7. Syntrichia chisosa (Magill Delgadillo & L. R. Stark) R. H. Zander, Bull. Buffalo Soc. Nat. Sci. 32: 269. 1993.
Tortula chisosa Magill, Delgadillo & L. R. Stark, Ann. Missouri Bot. Gard. 70: 200, figs. 1-9. 1983
Stems 2-6 mm. Leaves infolded and spirally twisted around the stem when dry, wide-spreading to squarrose-recurved when moist, spatulate, 1.5-2.5 × 0.6-0.8(-1) mm, distally 2-stratose, occasion-ally with 1-stratose patches; margins plane, entire; apices acute to truncate; costa excurrent into a short, 0.02-0.1 mm mucro, red, rounded and sharply serrate with hyaline teeth abaxially; basal cells abruptly differentiated, those near the margin smaller, short-rectangular; distal cells hexagonal to irregularly polygonal, or isodiametric, 8-12(-13) µm, densely papillose with 3-5 papillae per cell, bulging, moderately thick-walled, not collenchymatous, obscure. Specialized asexual reproduction by propagula borne on stalks in axils of distal leaves, leaf-like, squarrose-recurved, 0.25-0.45 mm, green, papillose, costate, with an apiculus of 1-several elongate, smooth cells. Sexual condition dioicous (perigonia and sporophytes unknown).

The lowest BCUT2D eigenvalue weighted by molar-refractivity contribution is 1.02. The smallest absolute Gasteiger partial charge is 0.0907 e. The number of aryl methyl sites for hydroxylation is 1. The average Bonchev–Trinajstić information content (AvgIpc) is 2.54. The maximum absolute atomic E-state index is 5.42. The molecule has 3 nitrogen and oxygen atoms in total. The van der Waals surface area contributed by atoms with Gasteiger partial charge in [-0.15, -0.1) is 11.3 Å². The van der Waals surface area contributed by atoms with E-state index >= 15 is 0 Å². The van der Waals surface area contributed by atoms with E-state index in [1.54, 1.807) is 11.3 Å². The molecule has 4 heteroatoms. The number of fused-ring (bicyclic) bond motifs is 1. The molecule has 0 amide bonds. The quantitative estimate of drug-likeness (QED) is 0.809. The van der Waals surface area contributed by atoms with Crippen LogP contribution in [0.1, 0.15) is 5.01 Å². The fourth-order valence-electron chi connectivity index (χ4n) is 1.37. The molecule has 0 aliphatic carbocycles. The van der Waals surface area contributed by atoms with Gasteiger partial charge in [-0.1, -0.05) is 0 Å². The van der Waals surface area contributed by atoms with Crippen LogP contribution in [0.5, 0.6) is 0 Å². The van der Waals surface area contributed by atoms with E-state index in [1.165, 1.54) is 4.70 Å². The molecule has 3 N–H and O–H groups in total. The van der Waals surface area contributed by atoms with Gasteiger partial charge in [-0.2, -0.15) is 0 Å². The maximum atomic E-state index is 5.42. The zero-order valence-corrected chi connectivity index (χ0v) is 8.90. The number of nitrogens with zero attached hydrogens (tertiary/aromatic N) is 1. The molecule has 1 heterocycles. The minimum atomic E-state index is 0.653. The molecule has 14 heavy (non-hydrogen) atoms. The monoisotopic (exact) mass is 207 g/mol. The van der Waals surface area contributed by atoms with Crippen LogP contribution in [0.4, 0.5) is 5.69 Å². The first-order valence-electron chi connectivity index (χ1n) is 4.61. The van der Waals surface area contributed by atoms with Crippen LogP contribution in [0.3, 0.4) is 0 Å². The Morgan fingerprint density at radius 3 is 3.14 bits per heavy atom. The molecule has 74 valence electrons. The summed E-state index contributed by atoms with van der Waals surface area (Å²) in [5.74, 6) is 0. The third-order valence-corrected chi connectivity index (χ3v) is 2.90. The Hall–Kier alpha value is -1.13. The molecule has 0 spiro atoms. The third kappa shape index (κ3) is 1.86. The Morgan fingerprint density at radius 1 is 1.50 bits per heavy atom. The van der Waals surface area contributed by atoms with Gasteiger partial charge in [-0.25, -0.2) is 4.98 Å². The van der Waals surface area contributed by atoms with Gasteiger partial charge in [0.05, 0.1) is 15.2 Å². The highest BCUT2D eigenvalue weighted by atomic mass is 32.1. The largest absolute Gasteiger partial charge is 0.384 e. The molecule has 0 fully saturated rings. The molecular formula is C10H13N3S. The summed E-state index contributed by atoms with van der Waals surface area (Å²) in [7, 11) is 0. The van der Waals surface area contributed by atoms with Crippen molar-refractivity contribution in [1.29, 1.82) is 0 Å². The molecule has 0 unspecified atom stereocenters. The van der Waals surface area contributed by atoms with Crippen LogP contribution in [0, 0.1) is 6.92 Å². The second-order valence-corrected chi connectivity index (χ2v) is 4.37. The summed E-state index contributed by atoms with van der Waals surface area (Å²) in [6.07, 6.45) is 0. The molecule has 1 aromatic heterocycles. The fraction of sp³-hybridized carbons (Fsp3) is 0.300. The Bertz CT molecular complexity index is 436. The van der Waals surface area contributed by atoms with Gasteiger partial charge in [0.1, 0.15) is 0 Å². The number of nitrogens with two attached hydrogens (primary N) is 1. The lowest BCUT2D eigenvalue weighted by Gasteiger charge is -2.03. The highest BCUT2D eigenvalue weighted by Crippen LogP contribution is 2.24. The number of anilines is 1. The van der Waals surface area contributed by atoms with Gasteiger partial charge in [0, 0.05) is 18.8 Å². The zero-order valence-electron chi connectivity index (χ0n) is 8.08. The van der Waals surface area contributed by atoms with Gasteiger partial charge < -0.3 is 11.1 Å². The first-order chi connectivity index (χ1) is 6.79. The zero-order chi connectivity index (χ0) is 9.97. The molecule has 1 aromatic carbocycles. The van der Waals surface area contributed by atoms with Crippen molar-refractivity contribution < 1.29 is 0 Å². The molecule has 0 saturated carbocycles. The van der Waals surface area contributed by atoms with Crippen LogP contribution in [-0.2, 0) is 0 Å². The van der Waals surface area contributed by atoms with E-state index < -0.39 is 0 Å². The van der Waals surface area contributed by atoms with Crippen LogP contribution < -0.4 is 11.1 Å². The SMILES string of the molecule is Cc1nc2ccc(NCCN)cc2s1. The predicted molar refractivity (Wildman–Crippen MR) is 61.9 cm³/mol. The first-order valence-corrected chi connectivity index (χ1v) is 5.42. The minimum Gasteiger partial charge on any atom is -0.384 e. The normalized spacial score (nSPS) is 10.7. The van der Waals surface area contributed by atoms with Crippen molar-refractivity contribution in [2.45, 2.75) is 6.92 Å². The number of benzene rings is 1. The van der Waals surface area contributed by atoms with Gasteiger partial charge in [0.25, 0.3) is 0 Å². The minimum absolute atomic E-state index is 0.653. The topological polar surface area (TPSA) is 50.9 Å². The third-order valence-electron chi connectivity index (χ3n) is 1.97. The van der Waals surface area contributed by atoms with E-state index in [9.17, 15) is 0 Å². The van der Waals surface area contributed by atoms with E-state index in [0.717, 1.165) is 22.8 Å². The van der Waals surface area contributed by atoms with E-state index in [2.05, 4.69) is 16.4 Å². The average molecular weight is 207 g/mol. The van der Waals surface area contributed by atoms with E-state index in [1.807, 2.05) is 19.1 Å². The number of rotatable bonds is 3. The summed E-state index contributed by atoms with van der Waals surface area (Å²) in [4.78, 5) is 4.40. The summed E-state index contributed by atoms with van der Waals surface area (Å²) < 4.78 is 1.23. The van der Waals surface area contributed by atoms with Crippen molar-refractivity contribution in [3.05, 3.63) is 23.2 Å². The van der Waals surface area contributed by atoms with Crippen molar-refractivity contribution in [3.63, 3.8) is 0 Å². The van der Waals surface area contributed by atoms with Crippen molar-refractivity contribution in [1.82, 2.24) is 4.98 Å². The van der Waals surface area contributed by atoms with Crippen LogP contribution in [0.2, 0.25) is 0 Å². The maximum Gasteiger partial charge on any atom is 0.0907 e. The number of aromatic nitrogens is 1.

Locally common in desert scrub, thin soil in crevices of rocks, soil around bases of shrubs and boulders; moderate to high elevations (about 1500-2700 m); N.Mex., Okla., Tex.; Mexico; s Africa.
Distinguishing features of Syntrichia chisosa include the 2-stratose laminae, strongly serrate abaxial surface of the costa, plane leaf margins, mucronate apex, and costate, foliose propagula. In the northern part of its range, the species frequently occurs with S. bartramii (see comments thereunder). Syntrichia chisosa also occurs with S. fragilis, and the two may be confused because of a superficially similar habit, color, and dry leaf stance, but S. chisosa can be distinguished with a handlens by non-fragile leaves, a fuzzy appearance of the back of the costa, and usually abundant propagula, and, under a compound microscope, by smaller, 2-stratose, and relatively obscure laminal cells.